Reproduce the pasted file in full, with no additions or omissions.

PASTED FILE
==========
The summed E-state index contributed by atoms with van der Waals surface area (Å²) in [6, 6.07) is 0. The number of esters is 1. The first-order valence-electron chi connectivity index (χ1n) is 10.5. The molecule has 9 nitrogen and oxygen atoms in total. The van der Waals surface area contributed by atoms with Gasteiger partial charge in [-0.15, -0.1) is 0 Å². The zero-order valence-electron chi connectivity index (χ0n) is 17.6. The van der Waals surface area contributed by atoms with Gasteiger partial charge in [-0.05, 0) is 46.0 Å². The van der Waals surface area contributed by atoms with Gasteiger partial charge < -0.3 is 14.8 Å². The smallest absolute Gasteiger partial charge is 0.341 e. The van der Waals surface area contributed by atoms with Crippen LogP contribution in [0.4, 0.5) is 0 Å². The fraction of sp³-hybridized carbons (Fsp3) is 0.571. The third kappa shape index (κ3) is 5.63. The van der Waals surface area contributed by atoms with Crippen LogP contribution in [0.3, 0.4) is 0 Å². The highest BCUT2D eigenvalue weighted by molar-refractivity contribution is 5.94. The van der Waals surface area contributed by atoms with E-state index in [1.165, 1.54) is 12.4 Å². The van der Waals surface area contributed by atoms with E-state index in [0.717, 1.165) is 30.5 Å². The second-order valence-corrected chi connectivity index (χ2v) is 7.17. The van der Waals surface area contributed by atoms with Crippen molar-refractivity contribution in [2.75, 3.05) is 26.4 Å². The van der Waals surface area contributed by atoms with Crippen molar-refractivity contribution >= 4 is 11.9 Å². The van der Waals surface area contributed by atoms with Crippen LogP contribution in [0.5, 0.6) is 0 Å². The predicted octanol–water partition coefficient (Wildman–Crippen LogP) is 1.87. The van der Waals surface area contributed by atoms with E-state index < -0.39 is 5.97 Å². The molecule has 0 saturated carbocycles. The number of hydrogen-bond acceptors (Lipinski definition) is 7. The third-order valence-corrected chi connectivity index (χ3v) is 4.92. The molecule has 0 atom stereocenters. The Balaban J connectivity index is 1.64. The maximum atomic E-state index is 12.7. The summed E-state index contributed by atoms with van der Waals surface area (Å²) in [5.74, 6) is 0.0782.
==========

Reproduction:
The summed E-state index contributed by atoms with van der Waals surface area (Å²) in [6, 6.07) is 0. The number of esters is 1. The first-order valence-electron chi connectivity index (χ1n) is 10.5. The molecule has 9 nitrogen and oxygen atoms in total. The van der Waals surface area contributed by atoms with Gasteiger partial charge in [-0.15, -0.1) is 0 Å². The zero-order valence-electron chi connectivity index (χ0n) is 17.6. The van der Waals surface area contributed by atoms with Gasteiger partial charge in [-0.05, 0) is 46.0 Å². The van der Waals surface area contributed by atoms with Gasteiger partial charge < -0.3 is 14.8 Å². The smallest absolute Gasteiger partial charge is 0.341 e. The van der Waals surface area contributed by atoms with Crippen LogP contribution in [0.4, 0.5) is 0 Å². The fraction of sp³-hybridized carbons (Fsp3) is 0.571. The third kappa shape index (κ3) is 5.63. The van der Waals surface area contributed by atoms with Crippen LogP contribution in [0.3, 0.4) is 0 Å². The highest BCUT2D eigenvalue weighted by molar-refractivity contribution is 5.94. The van der Waals surface area contributed by atoms with E-state index in [1.165, 1.54) is 12.4 Å². The van der Waals surface area contributed by atoms with E-state index in [0.717, 1.165) is 30.5 Å². The second-order valence-corrected chi connectivity index (χ2v) is 7.17. The van der Waals surface area contributed by atoms with Crippen molar-refractivity contribution in [2.75, 3.05) is 26.4 Å². The van der Waals surface area contributed by atoms with Crippen molar-refractivity contribution >= 4 is 11.9 Å². The van der Waals surface area contributed by atoms with Crippen LogP contribution in [0.5, 0.6) is 0 Å². The predicted octanol–water partition coefficient (Wildman–Crippen LogP) is 1.87. The van der Waals surface area contributed by atoms with E-state index < -0.39 is 5.97 Å². The molecule has 0 saturated carbocycles. The number of hydrogen-bond acceptors (Lipinski definition) is 7. The third-order valence-corrected chi connectivity index (χ3v) is 4.92. The molecule has 0 atom stereocenters. The Balaban J connectivity index is 1.64. The maximum atomic E-state index is 12.7. The summed E-state index contributed by atoms with van der Waals surface area (Å²) in [5.74, 6) is 0.0782.